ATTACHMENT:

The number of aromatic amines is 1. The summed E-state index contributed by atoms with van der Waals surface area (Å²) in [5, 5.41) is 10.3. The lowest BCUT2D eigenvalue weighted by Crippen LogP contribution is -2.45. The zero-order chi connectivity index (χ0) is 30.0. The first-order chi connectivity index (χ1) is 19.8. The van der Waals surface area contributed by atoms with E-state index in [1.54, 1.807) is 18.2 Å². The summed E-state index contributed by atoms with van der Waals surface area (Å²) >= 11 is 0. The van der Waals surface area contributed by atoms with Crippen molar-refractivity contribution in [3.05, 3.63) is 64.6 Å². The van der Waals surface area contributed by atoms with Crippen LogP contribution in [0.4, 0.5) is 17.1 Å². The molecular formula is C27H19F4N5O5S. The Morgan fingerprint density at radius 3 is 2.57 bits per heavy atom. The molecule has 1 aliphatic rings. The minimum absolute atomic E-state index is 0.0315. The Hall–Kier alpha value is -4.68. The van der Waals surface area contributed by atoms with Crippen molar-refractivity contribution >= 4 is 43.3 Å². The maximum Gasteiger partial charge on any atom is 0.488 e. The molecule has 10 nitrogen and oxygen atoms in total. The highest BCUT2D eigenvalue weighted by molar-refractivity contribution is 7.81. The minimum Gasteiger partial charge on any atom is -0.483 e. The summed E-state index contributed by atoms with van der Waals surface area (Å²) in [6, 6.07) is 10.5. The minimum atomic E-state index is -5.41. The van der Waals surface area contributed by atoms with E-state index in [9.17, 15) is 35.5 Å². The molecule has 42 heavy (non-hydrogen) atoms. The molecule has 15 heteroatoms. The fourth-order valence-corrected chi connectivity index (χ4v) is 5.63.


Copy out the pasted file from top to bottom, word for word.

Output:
The number of aromatic amines is 1. The summed E-state index contributed by atoms with van der Waals surface area (Å²) in [5, 5.41) is 10.3. The lowest BCUT2D eigenvalue weighted by Crippen LogP contribution is -2.45. The zero-order chi connectivity index (χ0) is 30.0. The first-order chi connectivity index (χ1) is 19.8. The van der Waals surface area contributed by atoms with E-state index in [1.54, 1.807) is 18.2 Å². The summed E-state index contributed by atoms with van der Waals surface area (Å²) >= 11 is 0. The van der Waals surface area contributed by atoms with Crippen molar-refractivity contribution in [3.05, 3.63) is 64.6 Å². The van der Waals surface area contributed by atoms with Crippen LogP contribution in [0.4, 0.5) is 17.1 Å². The molecular formula is C27H19F4N5O5S. The Morgan fingerprint density at radius 3 is 2.57 bits per heavy atom. The molecule has 1 aliphatic rings. The minimum absolute atomic E-state index is 0.0315. The Hall–Kier alpha value is -4.68. The van der Waals surface area contributed by atoms with Crippen molar-refractivity contribution >= 4 is 43.3 Å². The maximum Gasteiger partial charge on any atom is 0.488 e. The molecule has 10 nitrogen and oxygen atoms in total. The highest BCUT2D eigenvalue weighted by molar-refractivity contribution is 7.81. The minimum Gasteiger partial charge on any atom is -0.483 e. The summed E-state index contributed by atoms with van der Waals surface area (Å²) in [6, 6.07) is 10.5. The minimum atomic E-state index is -5.41. The van der Waals surface area contributed by atoms with E-state index in [9.17, 15) is 35.5 Å². The molecule has 42 heavy (non-hydrogen) atoms. The molecule has 15 heteroatoms. The fourth-order valence-corrected chi connectivity index (χ4v) is 5.63.